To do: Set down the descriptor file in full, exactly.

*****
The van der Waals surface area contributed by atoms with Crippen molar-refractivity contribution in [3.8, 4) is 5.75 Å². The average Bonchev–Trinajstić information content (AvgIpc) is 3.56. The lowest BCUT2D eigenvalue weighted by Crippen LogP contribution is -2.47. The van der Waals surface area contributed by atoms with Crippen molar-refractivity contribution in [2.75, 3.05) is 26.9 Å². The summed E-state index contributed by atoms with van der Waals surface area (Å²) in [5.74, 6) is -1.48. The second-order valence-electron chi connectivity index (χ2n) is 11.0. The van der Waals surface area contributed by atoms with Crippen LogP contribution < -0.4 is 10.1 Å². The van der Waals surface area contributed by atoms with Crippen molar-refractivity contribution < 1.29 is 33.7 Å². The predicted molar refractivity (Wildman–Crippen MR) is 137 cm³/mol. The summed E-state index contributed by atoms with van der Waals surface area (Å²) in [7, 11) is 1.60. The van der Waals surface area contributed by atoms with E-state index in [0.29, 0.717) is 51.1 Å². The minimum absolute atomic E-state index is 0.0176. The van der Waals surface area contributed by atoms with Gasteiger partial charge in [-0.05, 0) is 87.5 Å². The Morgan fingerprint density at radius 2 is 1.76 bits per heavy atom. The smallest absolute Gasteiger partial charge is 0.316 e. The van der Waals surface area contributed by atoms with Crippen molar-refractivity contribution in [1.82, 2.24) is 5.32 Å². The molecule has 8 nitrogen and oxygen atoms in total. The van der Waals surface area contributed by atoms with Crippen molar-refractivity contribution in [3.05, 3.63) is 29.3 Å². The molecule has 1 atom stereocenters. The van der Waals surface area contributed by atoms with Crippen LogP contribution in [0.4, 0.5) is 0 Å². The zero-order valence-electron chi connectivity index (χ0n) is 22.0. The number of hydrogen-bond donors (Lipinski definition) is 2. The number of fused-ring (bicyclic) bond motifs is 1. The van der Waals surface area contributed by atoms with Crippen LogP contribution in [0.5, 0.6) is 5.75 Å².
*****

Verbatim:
The van der Waals surface area contributed by atoms with Crippen molar-refractivity contribution in [3.8, 4) is 5.75 Å². The average Bonchev–Trinajstić information content (AvgIpc) is 3.56. The lowest BCUT2D eigenvalue weighted by Crippen LogP contribution is -2.47. The van der Waals surface area contributed by atoms with Crippen molar-refractivity contribution in [2.75, 3.05) is 26.9 Å². The summed E-state index contributed by atoms with van der Waals surface area (Å²) in [5.74, 6) is -1.48. The second-order valence-electron chi connectivity index (χ2n) is 11.0. The van der Waals surface area contributed by atoms with Crippen LogP contribution < -0.4 is 10.1 Å². The van der Waals surface area contributed by atoms with Crippen molar-refractivity contribution < 1.29 is 33.7 Å². The predicted molar refractivity (Wildman–Crippen MR) is 137 cm³/mol. The summed E-state index contributed by atoms with van der Waals surface area (Å²) in [7, 11) is 1.60. The van der Waals surface area contributed by atoms with E-state index in [0.29, 0.717) is 51.1 Å². The minimum absolute atomic E-state index is 0.0176. The van der Waals surface area contributed by atoms with Gasteiger partial charge in [-0.05, 0) is 87.5 Å². The Morgan fingerprint density at radius 2 is 1.76 bits per heavy atom. The smallest absolute Gasteiger partial charge is 0.316 e. The van der Waals surface area contributed by atoms with Crippen molar-refractivity contribution in [1.82, 2.24) is 5.32 Å². The molecule has 8 nitrogen and oxygen atoms in total. The van der Waals surface area contributed by atoms with Crippen molar-refractivity contribution in [3.05, 3.63) is 29.3 Å². The molecule has 1 atom stereocenters. The van der Waals surface area contributed by atoms with Crippen LogP contribution in [0.4, 0.5) is 0 Å². The zero-order valence-electron chi connectivity index (χ0n) is 22.0. The number of hydrogen-bond donors (Lipinski definition) is 2. The number of fused-ring (bicyclic) bond motifs is 1. The van der Waals surface area contributed by atoms with Crippen LogP contribution in [0.5, 0.6) is 5.75 Å².